Despite delays and frustrations with the Freedom of Information Act, most journalists would judge its first 18 months a success.
Last week the Campaign for Freedom of Information produced a list of 500 stories that have been published thanks to the Act. It was a feature of this year's Press Gazette Regional Press Awards that many of the top reporting entries were stories obtained under the Act. Our Student Journalist of the Year enterprisingly used the Act to investigate the finances of a Vice Chancellor for a splash in her college paper.
With the Act beginning to bed down, journalists are getting to grips with how to make requests, and sharing their experience. Surely, now is the time for the Government to take a deep breath and congratulate itself for introducing the long promised legislation.
Instead there is an atmosphere of suspicion that the Government is looking at various ways to curb the scope of the Act. These are believed to include introducing charges and lowering the cost limit, which would lead to more requests for information being rejected.
The suspicions have been confirmed in a memo published in this week's Sunday Times, in which Constitutional Affairs Secretary Lord Falconer is proposing to start charging for FoI requests, to deter "serial requesters". Evidence from Ireland is that when a flat fee was imposed on FoI requests the number made by journalists fell by more than a half.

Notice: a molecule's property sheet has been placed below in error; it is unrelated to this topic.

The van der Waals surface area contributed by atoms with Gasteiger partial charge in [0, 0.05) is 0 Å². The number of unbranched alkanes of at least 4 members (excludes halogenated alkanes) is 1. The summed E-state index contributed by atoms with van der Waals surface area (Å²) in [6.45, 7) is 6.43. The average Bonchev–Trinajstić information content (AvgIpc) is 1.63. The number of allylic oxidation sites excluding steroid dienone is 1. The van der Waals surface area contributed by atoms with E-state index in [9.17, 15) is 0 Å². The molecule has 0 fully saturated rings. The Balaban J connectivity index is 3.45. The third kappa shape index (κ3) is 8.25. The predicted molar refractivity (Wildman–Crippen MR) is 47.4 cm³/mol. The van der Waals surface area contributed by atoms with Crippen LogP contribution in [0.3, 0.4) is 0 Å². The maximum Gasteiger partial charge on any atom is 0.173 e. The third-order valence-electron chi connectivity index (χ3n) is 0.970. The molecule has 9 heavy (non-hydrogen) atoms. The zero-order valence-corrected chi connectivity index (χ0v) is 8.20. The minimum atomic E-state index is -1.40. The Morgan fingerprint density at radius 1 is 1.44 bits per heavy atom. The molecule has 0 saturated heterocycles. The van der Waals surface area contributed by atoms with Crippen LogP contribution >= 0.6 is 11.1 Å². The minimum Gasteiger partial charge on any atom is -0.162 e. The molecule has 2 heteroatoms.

The introduction of fees was opposed last month by the Constitutional Affairs select committee which, in a report on the Act, saw "no need to change the fees regulations" and urged Falconer to conduct a public consultation before deciding any change. It is ironic that changes to the FoI Act, which was introduced to open up the Government to more scrutiny, are being proposed behind closed doors, without consultation and against the advice of MPs.